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Old April 1st, 2010, 02:55 AM   #67
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They're so annoying, and they always have that smiley face at the end of their posts. It's a blurb of absolute nonsense, followed by a condescending emoticon.
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Old April 1st, 2010, 04:17 PM   #68
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Old April 1st, 2010, 04:25 PM   #69
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Old April 1st, 2010, 04:31 PM   #70
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Old April 1st, 2010, 05:18 PM   #71
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Old April 2nd, 2010, 12:36 AM   #72
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Eh?? Can you unban erbse please?! He's a very good member and makes a lot of interesting posts!!

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Old April 2nd, 2010, 12:59 AM   #73
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April Fools probably.
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Old April 2nd, 2010, 04:34 AM   #74
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Eh?? Can you unban erbse please?!
Well done, many spam with Neubrandenburg
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Old April 10th, 2010, 02:34 AM   #75
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What would be equally interesting is to know which of the heavily bombed German city did the best job at reconstruction.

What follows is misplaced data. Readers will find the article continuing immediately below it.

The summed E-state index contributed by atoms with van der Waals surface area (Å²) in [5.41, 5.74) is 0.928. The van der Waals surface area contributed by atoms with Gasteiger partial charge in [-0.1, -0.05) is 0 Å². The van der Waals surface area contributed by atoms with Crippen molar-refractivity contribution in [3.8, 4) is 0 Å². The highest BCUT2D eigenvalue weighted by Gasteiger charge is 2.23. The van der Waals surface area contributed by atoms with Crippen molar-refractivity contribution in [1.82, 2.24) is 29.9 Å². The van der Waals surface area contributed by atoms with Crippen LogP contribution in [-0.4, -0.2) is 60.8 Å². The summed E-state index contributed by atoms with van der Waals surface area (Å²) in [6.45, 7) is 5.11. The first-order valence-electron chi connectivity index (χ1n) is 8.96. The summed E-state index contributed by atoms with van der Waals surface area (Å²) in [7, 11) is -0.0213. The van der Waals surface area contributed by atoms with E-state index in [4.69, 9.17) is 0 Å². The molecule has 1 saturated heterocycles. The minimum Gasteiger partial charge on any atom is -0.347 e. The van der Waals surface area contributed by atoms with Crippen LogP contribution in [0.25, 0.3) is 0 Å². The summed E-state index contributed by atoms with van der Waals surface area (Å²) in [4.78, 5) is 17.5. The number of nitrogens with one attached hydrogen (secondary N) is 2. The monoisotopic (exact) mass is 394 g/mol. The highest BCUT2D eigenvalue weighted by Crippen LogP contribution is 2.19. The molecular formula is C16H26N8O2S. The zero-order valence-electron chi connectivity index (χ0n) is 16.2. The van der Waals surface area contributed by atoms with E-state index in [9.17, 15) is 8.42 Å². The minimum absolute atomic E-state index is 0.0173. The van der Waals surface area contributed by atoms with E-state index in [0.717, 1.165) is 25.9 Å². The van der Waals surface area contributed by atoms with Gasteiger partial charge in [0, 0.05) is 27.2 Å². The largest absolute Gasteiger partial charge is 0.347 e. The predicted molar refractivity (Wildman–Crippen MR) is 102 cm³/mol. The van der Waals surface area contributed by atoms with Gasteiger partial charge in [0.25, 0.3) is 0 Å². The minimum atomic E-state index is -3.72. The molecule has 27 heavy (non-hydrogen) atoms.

I would also consider Hamburg. This city was the first to be utterly obliterated in July of 1943. While much of the destroyed parts and buildings have not been rebuilt, they remain as ruins so hope is still there that one day a developer may reconstruct.

Lubeck is another.
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Old April 10th, 2010, 02:56 AM   #76
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In terms of untouched or semi-untouched in the war, Bamberg also rises to the top of the list. Gorgeous city.

Also, Coburg...once the literal capital of european royalty. It got thru with war essentially safely.

But, the sad and unfortunate truth is that Germany, unlike other European nations, had several large, attractive, and important cities due to the manner in which the nation was created--by joining many nations/states together. With only a very few major and second tier cities making it throught Churchill's terror bombing without an overwhelming amount of destruction, it was, and remains, a nearly impossible task to recreate what was lost.

the modernists often times feel that a new look will help ease the historical pains. Hogwash. I think the visual assault of misplaced glass and steel only underscores the losses.
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Old April 10th, 2010, 09:16 PM   #77